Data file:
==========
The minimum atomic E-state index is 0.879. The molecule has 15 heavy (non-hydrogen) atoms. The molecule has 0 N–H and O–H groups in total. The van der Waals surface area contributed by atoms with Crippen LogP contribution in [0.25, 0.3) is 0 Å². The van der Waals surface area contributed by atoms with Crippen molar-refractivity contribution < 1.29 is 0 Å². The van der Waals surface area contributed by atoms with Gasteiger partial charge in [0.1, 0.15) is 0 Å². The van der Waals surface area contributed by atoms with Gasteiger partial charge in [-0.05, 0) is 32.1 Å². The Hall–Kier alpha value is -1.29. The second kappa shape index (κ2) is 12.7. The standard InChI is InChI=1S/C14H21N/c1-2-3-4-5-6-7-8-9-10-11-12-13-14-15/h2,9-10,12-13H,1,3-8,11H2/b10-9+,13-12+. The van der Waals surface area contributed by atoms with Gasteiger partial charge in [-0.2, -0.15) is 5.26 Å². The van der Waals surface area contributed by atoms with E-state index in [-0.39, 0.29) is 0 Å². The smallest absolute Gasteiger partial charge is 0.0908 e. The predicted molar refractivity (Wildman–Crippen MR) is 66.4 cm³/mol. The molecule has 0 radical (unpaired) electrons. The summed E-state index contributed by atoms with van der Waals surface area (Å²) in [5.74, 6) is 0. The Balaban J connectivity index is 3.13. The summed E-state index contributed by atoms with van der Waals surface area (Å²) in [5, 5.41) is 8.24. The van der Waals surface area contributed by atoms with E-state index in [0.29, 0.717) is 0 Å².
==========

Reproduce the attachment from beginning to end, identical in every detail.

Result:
The minimum atomic E-state index is 0.879. The molecule has 15 heavy (non-hydrogen) atoms. The molecule has 0 N–H and O–H groups in total. The van der Waals surface area contributed by atoms with Crippen LogP contribution in [0.25, 0.3) is 0 Å². The van der Waals surface area contributed by atoms with Crippen molar-refractivity contribution < 1.29 is 0 Å². The van der Waals surface area contributed by atoms with Gasteiger partial charge in [0.1, 0.15) is 0 Å². The van der Waals surface area contributed by atoms with Gasteiger partial charge in [-0.05, 0) is 32.1 Å². The Hall–Kier alpha value is -1.29. The second kappa shape index (κ2) is 12.7. The standard InChI is InChI=1S/C14H21N/c1-2-3-4-5-6-7-8-9-10-11-12-13-14-15/h2,9-10,12-13H,1,3-8,11H2/b10-9+,13-12+. The van der Waals surface area contributed by atoms with Gasteiger partial charge in [-0.2, -0.15) is 5.26 Å². The van der Waals surface area contributed by atoms with E-state index in [-0.39, 0.29) is 0 Å². The smallest absolute Gasteiger partial charge is 0.0908 e. The predicted molar refractivity (Wildman–Crippen MR) is 66.4 cm³/mol. The molecule has 0 radical (unpaired) electrons. The summed E-state index contributed by atoms with van der Waals surface area (Å²) in [5.74, 6) is 0. The Balaban J connectivity index is 3.13. The summed E-state index contributed by atoms with van der Waals surface area (Å²) in [5, 5.41) is 8.24. The van der Waals surface area contributed by atoms with E-state index in [0.29, 0.717) is 0 Å².